policy in detail or check with us to verify what your policy
Insurance policies vary on this, but in general some companies do allow
for reimbursement of some costs associated with the flight, like gas
and oil. The broadest form of reimbursement allows for reimbursement so
long as no financial profit is made. This might not seem like a big
issue at first, but violating your policy with this issue will quickly
put you in jeopardy with your insurance company. Please
about any arrangements you may have for reimbursement so this can
properly be addressed with your insurance company.
policy cover me if I rent or borrow someone else’s airplane?
policies provide liability coverage for the use of non-owned aircraft,
and depending on the company, it may or may not include physical damage
coverage, Be aware that non-owned coverage will only apply in certain
situations. With most policies, this coverage applies anytime you use a
non-owned aircraft, but only if you or you and your spouse are the
policyholder. It can also apply to your use of a non-owned aircraft
when your aircraft is down for maintenance. Because most people are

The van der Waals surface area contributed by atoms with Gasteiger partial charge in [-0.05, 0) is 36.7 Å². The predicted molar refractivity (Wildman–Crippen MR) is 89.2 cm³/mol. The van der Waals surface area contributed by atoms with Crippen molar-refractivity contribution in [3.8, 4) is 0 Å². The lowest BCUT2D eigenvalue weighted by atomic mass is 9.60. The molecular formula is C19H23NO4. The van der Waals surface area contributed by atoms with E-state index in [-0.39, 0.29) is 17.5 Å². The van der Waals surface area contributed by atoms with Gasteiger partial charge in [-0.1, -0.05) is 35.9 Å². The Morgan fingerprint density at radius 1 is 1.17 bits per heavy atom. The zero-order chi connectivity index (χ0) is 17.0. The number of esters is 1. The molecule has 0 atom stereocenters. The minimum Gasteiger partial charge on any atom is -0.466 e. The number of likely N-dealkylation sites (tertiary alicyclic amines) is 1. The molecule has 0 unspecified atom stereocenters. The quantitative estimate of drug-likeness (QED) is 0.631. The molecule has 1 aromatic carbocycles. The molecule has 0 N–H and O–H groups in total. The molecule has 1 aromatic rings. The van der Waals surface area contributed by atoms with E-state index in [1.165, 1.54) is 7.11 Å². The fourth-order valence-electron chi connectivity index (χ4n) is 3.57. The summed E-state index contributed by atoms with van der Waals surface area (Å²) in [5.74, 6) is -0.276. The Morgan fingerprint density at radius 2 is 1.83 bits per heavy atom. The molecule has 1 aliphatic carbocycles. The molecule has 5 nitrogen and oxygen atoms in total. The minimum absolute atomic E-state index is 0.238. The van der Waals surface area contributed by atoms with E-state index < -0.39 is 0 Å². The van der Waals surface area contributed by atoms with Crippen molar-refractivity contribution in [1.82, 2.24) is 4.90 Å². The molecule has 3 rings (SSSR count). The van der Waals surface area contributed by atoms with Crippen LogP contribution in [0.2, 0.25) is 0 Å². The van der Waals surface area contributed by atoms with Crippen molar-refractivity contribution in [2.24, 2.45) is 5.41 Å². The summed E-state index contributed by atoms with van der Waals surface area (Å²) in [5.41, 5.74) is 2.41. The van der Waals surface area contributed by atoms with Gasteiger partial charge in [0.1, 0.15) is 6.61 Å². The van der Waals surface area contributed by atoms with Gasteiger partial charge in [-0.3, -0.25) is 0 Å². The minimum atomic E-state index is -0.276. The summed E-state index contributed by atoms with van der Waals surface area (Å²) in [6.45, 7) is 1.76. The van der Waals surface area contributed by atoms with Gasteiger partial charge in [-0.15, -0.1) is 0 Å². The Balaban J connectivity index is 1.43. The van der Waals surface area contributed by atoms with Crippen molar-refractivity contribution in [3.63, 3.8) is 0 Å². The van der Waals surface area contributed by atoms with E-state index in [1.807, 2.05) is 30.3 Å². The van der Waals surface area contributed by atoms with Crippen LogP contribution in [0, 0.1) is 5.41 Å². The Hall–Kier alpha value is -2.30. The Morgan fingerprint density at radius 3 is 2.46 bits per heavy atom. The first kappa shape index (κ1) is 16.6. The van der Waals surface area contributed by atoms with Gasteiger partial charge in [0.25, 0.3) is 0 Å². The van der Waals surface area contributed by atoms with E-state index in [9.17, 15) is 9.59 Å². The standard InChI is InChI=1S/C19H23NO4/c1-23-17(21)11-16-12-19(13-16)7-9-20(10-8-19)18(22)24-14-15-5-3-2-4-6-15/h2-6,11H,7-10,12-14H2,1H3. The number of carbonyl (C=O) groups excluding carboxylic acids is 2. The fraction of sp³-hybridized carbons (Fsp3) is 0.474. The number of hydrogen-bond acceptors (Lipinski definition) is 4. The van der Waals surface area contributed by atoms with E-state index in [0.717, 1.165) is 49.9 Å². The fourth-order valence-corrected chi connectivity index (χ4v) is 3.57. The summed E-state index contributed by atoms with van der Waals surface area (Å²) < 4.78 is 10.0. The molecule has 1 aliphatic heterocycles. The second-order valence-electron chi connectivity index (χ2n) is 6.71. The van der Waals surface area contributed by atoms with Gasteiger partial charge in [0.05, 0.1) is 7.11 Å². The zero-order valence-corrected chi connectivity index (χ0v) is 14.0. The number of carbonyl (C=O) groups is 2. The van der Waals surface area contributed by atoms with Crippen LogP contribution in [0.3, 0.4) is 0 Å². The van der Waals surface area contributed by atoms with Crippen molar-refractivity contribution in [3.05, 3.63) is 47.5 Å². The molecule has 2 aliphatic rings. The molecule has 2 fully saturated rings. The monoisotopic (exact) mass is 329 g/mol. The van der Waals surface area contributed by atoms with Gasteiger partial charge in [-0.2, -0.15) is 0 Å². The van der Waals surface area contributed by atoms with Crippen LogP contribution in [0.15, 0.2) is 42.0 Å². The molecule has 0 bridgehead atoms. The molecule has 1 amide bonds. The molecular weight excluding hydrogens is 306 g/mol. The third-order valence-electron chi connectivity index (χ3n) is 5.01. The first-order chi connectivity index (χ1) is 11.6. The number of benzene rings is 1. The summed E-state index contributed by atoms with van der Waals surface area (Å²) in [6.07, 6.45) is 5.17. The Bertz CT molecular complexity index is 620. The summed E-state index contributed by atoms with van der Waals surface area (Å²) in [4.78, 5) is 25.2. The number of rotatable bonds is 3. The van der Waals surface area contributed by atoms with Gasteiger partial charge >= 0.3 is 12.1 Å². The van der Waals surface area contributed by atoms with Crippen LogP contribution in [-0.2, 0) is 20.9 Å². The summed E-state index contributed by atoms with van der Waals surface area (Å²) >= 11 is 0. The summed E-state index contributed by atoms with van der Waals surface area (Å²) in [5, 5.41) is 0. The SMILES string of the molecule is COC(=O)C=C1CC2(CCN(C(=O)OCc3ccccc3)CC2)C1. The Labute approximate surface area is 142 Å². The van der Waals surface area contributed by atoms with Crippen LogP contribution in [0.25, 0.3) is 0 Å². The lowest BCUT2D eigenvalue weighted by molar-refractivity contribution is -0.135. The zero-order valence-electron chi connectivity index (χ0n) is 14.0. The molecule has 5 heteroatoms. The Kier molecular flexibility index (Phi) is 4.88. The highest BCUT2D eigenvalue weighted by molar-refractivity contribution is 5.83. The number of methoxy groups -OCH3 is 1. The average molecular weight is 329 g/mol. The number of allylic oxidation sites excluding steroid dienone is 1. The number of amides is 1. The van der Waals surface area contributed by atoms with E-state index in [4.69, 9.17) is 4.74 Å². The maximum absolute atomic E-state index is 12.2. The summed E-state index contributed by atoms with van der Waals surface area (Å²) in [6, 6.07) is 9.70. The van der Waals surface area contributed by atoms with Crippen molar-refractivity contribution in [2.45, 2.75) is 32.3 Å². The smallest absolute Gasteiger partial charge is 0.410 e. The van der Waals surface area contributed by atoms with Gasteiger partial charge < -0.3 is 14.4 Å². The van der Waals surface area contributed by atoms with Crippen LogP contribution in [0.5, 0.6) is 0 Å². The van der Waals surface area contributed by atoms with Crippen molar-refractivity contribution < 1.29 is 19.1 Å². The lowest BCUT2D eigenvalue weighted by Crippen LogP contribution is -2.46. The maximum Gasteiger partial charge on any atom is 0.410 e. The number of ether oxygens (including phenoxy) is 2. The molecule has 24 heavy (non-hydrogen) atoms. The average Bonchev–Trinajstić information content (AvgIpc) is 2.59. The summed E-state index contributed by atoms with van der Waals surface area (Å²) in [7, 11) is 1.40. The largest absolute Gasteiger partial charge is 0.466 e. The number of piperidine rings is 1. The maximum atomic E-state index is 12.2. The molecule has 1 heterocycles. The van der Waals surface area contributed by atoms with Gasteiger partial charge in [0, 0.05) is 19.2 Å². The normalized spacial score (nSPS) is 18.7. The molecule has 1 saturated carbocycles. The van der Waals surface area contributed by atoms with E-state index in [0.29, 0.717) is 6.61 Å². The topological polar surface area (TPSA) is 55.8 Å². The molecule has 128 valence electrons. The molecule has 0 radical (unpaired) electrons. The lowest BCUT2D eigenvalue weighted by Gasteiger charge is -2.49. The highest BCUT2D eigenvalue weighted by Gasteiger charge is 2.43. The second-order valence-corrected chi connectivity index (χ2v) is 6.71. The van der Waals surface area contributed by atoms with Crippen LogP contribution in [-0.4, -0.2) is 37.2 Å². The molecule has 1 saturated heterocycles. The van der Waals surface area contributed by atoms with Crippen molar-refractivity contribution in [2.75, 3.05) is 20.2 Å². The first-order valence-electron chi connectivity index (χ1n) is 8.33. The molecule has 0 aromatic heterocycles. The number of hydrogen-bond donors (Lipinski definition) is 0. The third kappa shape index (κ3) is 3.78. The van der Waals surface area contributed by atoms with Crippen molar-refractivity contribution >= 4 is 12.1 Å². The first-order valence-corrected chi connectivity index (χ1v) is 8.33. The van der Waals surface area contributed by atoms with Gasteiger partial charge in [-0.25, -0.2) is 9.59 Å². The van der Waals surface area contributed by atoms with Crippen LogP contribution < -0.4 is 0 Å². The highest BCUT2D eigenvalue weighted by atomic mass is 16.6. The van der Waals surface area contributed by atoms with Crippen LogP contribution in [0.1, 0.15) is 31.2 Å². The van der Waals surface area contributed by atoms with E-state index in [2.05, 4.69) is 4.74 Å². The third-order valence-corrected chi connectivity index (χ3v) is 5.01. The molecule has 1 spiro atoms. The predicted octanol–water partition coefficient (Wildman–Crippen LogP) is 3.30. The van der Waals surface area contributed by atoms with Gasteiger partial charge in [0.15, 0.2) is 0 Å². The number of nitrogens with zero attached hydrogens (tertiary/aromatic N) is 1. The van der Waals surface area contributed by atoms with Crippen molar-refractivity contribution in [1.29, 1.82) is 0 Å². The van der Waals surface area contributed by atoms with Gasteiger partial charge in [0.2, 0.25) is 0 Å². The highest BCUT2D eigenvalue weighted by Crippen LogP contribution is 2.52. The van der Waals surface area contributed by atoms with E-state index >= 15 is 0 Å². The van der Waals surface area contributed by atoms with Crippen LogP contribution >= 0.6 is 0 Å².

unaware that this type of coverage exists on their policy, take the
time to review this part of your policy. If you don't understand the
coverage and how it applies to you, contact us for assistance.
I am buying
an airplane with another person. Are there any special
is one of the critical aspects of co-ownership. It covers the cost of
the airplane if it’s damaged, destroyed or stolen. It protects your own
assets if your airplane causes damage to someone’s property. An
improperly insured aircraft can wipe out the life savings of all
co-owners and create a lifetime of problems. Remember that all
co-owners are liable for the actions of one. In addition, the
underwriters will rate the policy based on the qualifications of the
least experienced pilot flying the aircraft. If one of the partners is
a low time or transitional pilot for the aircraft desired there may